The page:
Malcolm Knox is one of Australia’s finest contemporary novelists. He’s also a sports writer, a ghostwriter, an essayist and a critic.
He’s published two non-fiction books, Secrets of the Jury Room (2005) and Scattered: The Inside Story of Ice in Australia (2008). For three years he was literary editor of the Sydney Morning Herald. Famously, he won a Walkley Award in 2004 for exposing Norma Khouri – author of internationally bestselling ‘memoir’ Forbidden Love – as a fraud.
Knox’s novels are richly characterised explorations of class and masculinity in contemporary Australia, portraying the disparity between complex inner lives and the composed surfaces his characters present to the world. Knox’s debut novel, Summerland (2000), is an elegant, satire-laced story about two married couples who cement their friendship during annual holidays at Sydney’s exclusive Palm Beach. In Jamaica (2007), six school friends prepare for a gruelling ocean race in third-world paradise. In The Life (2011), retired surfing champion DK tells his life – in maddeningly elusive fragments – to a biographer with ulterior motives, the fiercely protective Mo. Unreliable narrator DK and his brother Rod grew up ‘the poorest kids on the whole Goldie’, in a ramshackle Queenslander on the edge of a graveyard.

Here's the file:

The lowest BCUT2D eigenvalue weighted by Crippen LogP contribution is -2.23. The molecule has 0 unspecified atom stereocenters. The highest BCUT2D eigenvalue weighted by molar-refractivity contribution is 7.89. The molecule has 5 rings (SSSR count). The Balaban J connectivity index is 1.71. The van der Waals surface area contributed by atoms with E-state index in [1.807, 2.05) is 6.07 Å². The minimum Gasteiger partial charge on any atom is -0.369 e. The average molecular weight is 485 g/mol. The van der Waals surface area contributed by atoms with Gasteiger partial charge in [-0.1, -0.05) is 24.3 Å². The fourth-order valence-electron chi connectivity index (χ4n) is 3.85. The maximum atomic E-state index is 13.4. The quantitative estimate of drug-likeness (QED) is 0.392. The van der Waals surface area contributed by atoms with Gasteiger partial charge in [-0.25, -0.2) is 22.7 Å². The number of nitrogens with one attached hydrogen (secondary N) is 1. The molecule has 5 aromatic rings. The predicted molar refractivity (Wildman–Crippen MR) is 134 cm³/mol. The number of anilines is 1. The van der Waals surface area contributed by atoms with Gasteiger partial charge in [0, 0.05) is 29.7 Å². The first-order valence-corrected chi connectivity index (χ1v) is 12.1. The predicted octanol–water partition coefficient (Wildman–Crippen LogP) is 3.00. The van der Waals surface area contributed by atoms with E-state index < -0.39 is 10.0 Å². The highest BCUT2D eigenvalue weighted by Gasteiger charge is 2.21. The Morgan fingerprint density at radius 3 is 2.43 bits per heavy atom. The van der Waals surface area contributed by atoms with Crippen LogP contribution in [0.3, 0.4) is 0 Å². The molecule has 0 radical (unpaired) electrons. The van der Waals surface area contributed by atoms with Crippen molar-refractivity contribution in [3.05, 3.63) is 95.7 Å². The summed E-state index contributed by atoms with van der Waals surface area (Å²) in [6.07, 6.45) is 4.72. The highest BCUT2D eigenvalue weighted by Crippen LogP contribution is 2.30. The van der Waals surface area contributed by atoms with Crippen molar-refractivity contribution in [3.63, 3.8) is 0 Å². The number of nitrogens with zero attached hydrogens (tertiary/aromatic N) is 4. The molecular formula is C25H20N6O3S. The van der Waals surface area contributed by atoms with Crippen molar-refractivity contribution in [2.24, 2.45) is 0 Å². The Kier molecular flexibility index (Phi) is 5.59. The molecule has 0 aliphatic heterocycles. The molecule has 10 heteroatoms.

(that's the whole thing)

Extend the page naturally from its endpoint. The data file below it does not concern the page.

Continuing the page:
– Jo Case
KYD: Your fourth novel, The Life, is quite different from your other novels in style. Were you feeling especially nervous about the reaction to it?
MK: Not really. I don’t really see it that way. It was such a fun book to write. While I had to work very hard to get it to where I wanted it to be, I had so much fun with it that I always thought I was ahead of the ledger: if people liked it, that would be a bonus. There are other books where it’s like you’re in a long and drawn-out trench war with this work you’re trying to get right. And you think, ‘I’ve put so much into this and it’s drawn so much angst and sweat and tears out of me – the book kind of owes me something.’ Whereas in this case, I wasn’t really thinking of it as a risky thing to do – the voice and everything. It had just been fun.
KYD: I had heard an interview in which someone asked you if DK’s voice was hard to get, which I had assumed it would be. It’s so distinctive; it takes you right inside this character’s head. You replied that it was the Australian male voice you heard all around you, so it wasn’t that difficult to get down.
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